Court: Assange can continue extradition fight

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A British court Monday gave WikiLeaks founder Julian Assange permission to continue his legal battle to avoid extradition to Sweden over sex crimes allegations.

The decision means Assange does not face immediate deportation. British judges said Assange could apply to the Supreme Court to hear one specific point of his legal case — but there is no guarantee that the higher court will accept his request.

Assange's lawyers had argued that every European arrest warrant issued by police or prosecutors was flawed, because neither should be considered a judicial authority.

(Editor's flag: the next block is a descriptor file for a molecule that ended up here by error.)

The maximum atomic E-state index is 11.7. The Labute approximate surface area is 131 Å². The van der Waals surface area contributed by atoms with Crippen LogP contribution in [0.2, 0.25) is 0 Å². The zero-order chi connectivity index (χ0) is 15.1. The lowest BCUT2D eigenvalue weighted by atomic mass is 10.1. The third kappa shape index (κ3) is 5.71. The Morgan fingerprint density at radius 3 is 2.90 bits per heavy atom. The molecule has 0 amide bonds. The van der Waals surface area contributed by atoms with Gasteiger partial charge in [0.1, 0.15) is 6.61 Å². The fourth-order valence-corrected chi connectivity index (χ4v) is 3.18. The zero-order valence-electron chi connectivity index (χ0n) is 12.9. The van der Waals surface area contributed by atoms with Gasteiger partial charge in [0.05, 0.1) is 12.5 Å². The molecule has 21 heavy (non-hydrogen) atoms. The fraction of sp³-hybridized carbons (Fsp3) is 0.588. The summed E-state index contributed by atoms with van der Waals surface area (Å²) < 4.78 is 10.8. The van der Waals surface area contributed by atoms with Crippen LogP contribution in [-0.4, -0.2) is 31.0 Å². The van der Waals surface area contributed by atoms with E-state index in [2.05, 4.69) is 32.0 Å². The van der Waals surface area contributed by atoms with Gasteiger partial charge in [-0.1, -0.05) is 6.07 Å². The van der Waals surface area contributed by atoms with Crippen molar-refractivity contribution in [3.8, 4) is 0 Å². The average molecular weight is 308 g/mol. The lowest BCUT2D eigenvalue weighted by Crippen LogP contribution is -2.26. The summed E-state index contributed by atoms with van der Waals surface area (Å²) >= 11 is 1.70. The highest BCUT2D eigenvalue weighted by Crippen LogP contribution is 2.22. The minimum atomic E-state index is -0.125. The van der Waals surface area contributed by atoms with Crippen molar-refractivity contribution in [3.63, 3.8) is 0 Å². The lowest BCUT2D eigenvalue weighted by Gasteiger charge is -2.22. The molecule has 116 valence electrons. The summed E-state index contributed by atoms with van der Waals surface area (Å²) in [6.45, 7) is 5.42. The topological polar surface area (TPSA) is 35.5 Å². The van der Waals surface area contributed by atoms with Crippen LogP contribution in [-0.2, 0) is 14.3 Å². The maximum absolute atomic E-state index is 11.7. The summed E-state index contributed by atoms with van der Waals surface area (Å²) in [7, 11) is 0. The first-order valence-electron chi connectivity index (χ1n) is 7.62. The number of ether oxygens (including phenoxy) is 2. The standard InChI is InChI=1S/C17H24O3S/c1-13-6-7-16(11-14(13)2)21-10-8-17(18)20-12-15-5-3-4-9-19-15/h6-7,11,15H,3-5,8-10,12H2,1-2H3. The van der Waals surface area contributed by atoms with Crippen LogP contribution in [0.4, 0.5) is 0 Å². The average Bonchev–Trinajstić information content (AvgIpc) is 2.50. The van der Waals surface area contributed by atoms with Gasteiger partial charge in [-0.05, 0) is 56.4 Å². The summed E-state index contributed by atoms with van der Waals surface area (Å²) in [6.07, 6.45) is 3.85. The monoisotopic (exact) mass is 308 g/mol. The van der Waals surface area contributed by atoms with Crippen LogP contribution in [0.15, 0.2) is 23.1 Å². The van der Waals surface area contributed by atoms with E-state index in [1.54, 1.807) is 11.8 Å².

The High Court judges did not indicate whether they agreed with the argument, but said Assange's legal team should have the chance to ask the Supreme Court to grant them a hearing.

Assange seemed pleased by the ruling. Asked if it was a victory, he said yes. He had listened attentively to the hearing, frequently taking notes.

Assange now has 14 days to submit a written request to the Supreme Court, Assange's lawyer Gareth Peirce said.

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